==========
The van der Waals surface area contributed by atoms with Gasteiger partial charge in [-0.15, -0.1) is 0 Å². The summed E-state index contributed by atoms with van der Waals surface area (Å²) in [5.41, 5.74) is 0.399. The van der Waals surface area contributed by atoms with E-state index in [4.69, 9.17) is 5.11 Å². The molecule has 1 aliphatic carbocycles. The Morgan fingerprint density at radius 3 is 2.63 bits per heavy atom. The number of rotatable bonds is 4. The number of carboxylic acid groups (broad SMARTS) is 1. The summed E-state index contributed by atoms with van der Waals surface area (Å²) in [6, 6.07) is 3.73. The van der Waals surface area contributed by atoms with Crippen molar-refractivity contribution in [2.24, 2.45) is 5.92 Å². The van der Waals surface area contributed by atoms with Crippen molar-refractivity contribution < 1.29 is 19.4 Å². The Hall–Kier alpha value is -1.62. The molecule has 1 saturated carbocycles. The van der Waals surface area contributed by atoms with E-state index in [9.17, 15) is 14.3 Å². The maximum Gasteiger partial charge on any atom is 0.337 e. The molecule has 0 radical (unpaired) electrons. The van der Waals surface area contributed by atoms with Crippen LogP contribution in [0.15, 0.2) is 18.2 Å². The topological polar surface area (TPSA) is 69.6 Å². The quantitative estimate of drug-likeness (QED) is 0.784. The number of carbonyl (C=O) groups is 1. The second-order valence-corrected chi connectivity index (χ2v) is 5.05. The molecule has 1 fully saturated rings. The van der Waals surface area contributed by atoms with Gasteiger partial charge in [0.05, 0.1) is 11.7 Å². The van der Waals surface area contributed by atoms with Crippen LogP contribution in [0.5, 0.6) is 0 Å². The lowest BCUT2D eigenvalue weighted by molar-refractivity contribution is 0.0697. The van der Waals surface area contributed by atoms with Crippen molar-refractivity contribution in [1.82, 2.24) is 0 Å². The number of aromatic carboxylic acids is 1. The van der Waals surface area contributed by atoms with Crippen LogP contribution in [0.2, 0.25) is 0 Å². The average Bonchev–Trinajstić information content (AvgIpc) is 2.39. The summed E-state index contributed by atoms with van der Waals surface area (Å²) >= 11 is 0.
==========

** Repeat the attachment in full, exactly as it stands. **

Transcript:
The van der Waals surface area contributed by atoms with Gasteiger partial charge in [-0.15, -0.1) is 0 Å². The summed E-state index contributed by atoms with van der Waals surface area (Å²) in [5.41, 5.74) is 0.399. The van der Waals surface area contributed by atoms with E-state index in [4.69, 9.17) is 5.11 Å². The molecule has 1 aliphatic carbocycles. The Morgan fingerprint density at radius 3 is 2.63 bits per heavy atom. The number of rotatable bonds is 4. The number of carboxylic acid groups (broad SMARTS) is 1. The summed E-state index contributed by atoms with van der Waals surface area (Å²) in [6, 6.07) is 3.73. The van der Waals surface area contributed by atoms with Crippen molar-refractivity contribution in [2.24, 2.45) is 5.92 Å². The van der Waals surface area contributed by atoms with Crippen molar-refractivity contribution < 1.29 is 19.4 Å². The Hall–Kier alpha value is -1.62. The molecule has 1 saturated carbocycles. The van der Waals surface area contributed by atoms with E-state index in [9.17, 15) is 14.3 Å². The maximum Gasteiger partial charge on any atom is 0.337 e. The molecule has 0 radical (unpaired) electrons. The van der Waals surface area contributed by atoms with Crippen LogP contribution in [0.15, 0.2) is 18.2 Å². The topological polar surface area (TPSA) is 69.6 Å². The quantitative estimate of drug-likeness (QED) is 0.784. The number of carbonyl (C=O) groups is 1. The second-order valence-corrected chi connectivity index (χ2v) is 5.05. The molecule has 1 fully saturated rings. The van der Waals surface area contributed by atoms with Gasteiger partial charge in [0.05, 0.1) is 11.7 Å². The van der Waals surface area contributed by atoms with Crippen LogP contribution in [0.5, 0.6) is 0 Å². The lowest BCUT2D eigenvalue weighted by molar-refractivity contribution is 0.0697. The van der Waals surface area contributed by atoms with Crippen molar-refractivity contribution in [1.82, 2.24) is 0 Å². The number of aromatic carboxylic acids is 1. The van der Waals surface area contributed by atoms with Crippen LogP contribution in [0.2, 0.25) is 0 Å². The average Bonchev–Trinajstić information content (AvgIpc) is 2.39. The summed E-state index contributed by atoms with van der Waals surface area (Å²) >= 11 is 0.